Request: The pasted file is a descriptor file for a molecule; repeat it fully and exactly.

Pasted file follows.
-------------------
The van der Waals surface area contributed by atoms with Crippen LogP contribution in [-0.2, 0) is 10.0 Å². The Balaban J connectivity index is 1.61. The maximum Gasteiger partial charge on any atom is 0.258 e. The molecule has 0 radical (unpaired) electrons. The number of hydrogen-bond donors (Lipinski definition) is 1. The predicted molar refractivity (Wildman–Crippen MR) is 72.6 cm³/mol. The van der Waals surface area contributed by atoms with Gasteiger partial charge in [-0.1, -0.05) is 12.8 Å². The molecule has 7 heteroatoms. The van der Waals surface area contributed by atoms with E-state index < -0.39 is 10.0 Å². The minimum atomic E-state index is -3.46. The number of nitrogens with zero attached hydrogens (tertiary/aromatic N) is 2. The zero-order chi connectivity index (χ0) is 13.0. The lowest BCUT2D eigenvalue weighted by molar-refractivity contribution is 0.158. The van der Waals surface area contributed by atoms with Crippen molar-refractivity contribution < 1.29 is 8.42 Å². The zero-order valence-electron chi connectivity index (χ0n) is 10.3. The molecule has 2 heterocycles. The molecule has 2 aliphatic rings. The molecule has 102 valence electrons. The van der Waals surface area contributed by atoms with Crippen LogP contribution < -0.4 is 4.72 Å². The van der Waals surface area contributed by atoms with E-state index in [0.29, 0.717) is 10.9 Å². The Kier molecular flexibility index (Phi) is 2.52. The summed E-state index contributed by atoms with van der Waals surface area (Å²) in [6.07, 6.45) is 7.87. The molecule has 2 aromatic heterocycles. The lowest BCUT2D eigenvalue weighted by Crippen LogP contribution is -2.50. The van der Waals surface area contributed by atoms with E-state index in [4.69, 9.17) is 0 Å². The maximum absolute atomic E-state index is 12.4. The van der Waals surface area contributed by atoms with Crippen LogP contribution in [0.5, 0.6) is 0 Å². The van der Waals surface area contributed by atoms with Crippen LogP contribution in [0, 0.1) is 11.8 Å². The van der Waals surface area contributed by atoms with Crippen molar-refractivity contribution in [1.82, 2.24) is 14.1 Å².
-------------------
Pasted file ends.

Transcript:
The van der Waals surface area contributed by atoms with Crippen LogP contribution in [-0.2, 0) is 10.0 Å². The Balaban J connectivity index is 1.61. The maximum Gasteiger partial charge on any atom is 0.258 e. The molecule has 0 radical (unpaired) electrons. The number of hydrogen-bond donors (Lipinski definition) is 1. The predicted molar refractivity (Wildman–Crippen MR) is 72.6 cm³/mol. The van der Waals surface area contributed by atoms with Gasteiger partial charge in [-0.1, -0.05) is 12.8 Å². The molecule has 7 heteroatoms. The van der Waals surface area contributed by atoms with E-state index < -0.39 is 10.0 Å². The minimum atomic E-state index is -3.46. The number of nitrogens with zero attached hydrogens (tertiary/aromatic N) is 2. The zero-order chi connectivity index (χ0) is 13.0. The lowest BCUT2D eigenvalue weighted by molar-refractivity contribution is 0.158. The van der Waals surface area contributed by atoms with Crippen molar-refractivity contribution < 1.29 is 8.42 Å². The zero-order valence-electron chi connectivity index (χ0n) is 10.3. The molecule has 2 heterocycles. The molecule has 2 aliphatic rings. The molecule has 102 valence electrons. The van der Waals surface area contributed by atoms with Crippen LogP contribution < -0.4 is 4.72 Å². The van der Waals surface area contributed by atoms with E-state index in [0.29, 0.717) is 10.9 Å². The Kier molecular flexibility index (Phi) is 2.52. The summed E-state index contributed by atoms with van der Waals surface area (Å²) in [6.07, 6.45) is 7.87. The molecule has 2 aromatic heterocycles. The lowest BCUT2D eigenvalue weighted by Crippen LogP contribution is -2.50. The van der Waals surface area contributed by atoms with E-state index in [4.69, 9.17) is 0 Å². The maximum absolute atomic E-state index is 12.4. The van der Waals surface area contributed by atoms with Crippen LogP contribution in [0.5, 0.6) is 0 Å². The van der Waals surface area contributed by atoms with Crippen LogP contribution in [0, 0.1) is 11.8 Å². The van der Waals surface area contributed by atoms with Crippen molar-refractivity contribution in [1.82, 2.24) is 14.1 Å².